According to a weekly report by the Centre for Monitoring Indian Economy (CMIE), things are slowly starting to improve. In the week ending May 10, the rate of labour participation had risen by about one per cent, from 36.2 per cent to 37.6 per cent. This is mainly because industries have begun to resume operations, albeit in phases, post lockdown relaxations by the Government of India. Employment rate has also risen slightly, from 26.4 per cent to 28.6 per cent, while unemployment rate has dipped from 27.1 per cent to 24 per cent.
The data from CMIE reveals that in April this year, about 27 million youth were rendered jobless owing to the lockdown. These unemployed youth belonged to the 20 to 30-year age bracket.
Interestingly, about 33 million people in their 30s were rendered jobless last month, of which 86 per cent were men.
Eleven per cent of those rendered jobless belonged to the age group of 20 to 24 years. This age group accounted for 8.5 per cent of the total employed youth in India last year.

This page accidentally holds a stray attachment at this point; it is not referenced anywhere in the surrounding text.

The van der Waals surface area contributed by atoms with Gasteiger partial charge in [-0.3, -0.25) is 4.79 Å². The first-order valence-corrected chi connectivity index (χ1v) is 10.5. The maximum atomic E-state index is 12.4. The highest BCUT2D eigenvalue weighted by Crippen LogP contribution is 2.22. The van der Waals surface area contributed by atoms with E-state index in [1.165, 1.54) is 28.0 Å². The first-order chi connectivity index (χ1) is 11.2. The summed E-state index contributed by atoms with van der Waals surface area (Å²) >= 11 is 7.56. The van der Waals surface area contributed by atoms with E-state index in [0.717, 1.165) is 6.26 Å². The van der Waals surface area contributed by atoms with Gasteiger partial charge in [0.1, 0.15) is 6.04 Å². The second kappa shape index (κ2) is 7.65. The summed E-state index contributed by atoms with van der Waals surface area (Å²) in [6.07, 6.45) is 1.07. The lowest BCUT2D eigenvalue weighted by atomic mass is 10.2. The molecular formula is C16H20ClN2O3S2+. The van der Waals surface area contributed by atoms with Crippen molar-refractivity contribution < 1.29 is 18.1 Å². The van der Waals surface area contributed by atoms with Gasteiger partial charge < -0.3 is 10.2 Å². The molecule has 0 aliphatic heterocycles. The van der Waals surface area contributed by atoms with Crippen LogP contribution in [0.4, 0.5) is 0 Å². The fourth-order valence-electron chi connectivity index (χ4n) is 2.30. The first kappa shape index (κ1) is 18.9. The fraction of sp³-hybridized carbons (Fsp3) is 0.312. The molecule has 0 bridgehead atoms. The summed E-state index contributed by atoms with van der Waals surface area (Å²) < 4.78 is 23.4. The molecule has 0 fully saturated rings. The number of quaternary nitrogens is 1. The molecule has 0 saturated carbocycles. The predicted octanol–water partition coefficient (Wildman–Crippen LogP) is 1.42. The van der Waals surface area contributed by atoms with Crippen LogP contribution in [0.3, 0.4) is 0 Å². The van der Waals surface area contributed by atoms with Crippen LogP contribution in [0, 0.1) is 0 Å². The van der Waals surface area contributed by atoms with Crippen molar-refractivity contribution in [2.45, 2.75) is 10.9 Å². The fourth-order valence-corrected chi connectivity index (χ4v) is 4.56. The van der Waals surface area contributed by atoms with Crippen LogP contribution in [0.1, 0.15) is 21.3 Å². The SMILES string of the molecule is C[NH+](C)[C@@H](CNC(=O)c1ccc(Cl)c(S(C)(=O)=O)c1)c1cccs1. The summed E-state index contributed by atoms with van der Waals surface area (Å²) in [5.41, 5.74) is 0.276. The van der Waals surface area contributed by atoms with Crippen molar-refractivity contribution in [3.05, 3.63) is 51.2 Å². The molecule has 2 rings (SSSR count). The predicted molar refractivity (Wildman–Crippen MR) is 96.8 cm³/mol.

Last month, that is, April 2020, there were only 20.9 million with jobs, whereas at the same time last year, there were 34.2 million of these youngsters with jobs.
As for the 25 to 29-year age bracket, 14 million lost their jobs. They made up 11.1 per cent of the total employed people last year and 11.5 per cent of those rendered jobless..
Youngsters, that too about 27 million of them, losing their jobs can have grave ramifications, according to experts. Comeptition will be high for them since there will be new entrants in the labour force, and jobs will be lesser. This will make it difficult for the youth to save up for their old age. Households will lose the surplus cash that came from the earnings of these youngsters, and will affect their savings significantly in the long run.